NIGHTWING--He's the leader of the group and sadly, this isn't him at his best, as he gets outmaneuvered by Faraday, nearly gets killed in battle against his counterpart, and, like most of the Titans, spends way too much time reacting to things, which was a recurring problem for the book around this time, as Nightwing and before him, Robin were the cool, collected professional core the rest of the team rotated around. Nightwing in this book is so reactive he could be an X-Man.

CYBORG--Cyborg is still the Angry Black Guy, but in a marked change from standard Titans dogma, generally keeps a cool head during most of this (despite given enough motivation to be a loose cannon, like Brian Pillman) and is pretty goddamn competent. There had to be one, I guess.

DANNY CHASE--If there is one thing Games can be said to do, it's to give a whole new generation a chance to loathe and despise Danny Chase all over again.

Danny Chase was Wolfman's effort to introduce some actual teenagers back into Teen Titans, as the book was The New Early Twentysomethings would have been too big to fit on the masthead. Also, Danny would bring some humour back into the book, which had been sorely lacking since the whole Terra thing had caused Titans to generally hover at an angst level of about 5 Claremonts.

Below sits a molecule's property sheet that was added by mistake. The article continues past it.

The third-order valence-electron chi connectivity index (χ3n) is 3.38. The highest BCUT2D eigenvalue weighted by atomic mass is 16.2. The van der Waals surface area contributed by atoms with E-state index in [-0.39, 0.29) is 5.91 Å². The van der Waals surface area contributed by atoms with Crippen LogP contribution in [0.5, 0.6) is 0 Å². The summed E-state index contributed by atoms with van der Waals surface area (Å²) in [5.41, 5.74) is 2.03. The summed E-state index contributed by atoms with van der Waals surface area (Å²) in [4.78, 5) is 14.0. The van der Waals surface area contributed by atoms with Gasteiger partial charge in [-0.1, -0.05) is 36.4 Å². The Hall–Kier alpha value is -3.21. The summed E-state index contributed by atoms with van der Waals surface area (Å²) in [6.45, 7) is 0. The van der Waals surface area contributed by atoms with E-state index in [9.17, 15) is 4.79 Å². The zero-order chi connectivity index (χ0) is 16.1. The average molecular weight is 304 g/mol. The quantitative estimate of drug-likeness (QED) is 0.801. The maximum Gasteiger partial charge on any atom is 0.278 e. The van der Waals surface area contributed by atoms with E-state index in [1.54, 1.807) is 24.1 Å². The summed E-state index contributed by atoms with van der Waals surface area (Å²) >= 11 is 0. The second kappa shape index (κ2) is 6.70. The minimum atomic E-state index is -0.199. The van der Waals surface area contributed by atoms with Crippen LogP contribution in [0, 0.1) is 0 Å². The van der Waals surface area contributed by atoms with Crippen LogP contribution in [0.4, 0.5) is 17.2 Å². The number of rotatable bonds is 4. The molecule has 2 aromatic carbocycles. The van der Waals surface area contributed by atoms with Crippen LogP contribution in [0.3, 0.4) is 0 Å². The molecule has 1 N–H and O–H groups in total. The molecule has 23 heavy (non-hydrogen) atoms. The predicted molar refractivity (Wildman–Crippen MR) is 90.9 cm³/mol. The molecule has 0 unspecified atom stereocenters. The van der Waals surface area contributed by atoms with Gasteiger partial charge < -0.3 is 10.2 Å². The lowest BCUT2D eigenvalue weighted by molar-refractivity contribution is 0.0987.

What was puzzling was that nothing in Danny's makeup seemed designed to make him either humorous or endearing. Danny Chase was a 14-year old super-genius super-spy who was a really low-level telekinetic who seemed to live to be an utter dickweasel to everyone on the Titans and puff himself up as this great big ass-kicker, and every time he got in a fight he would always get scared and cry like the biggest bitch to ever bitch the bitch.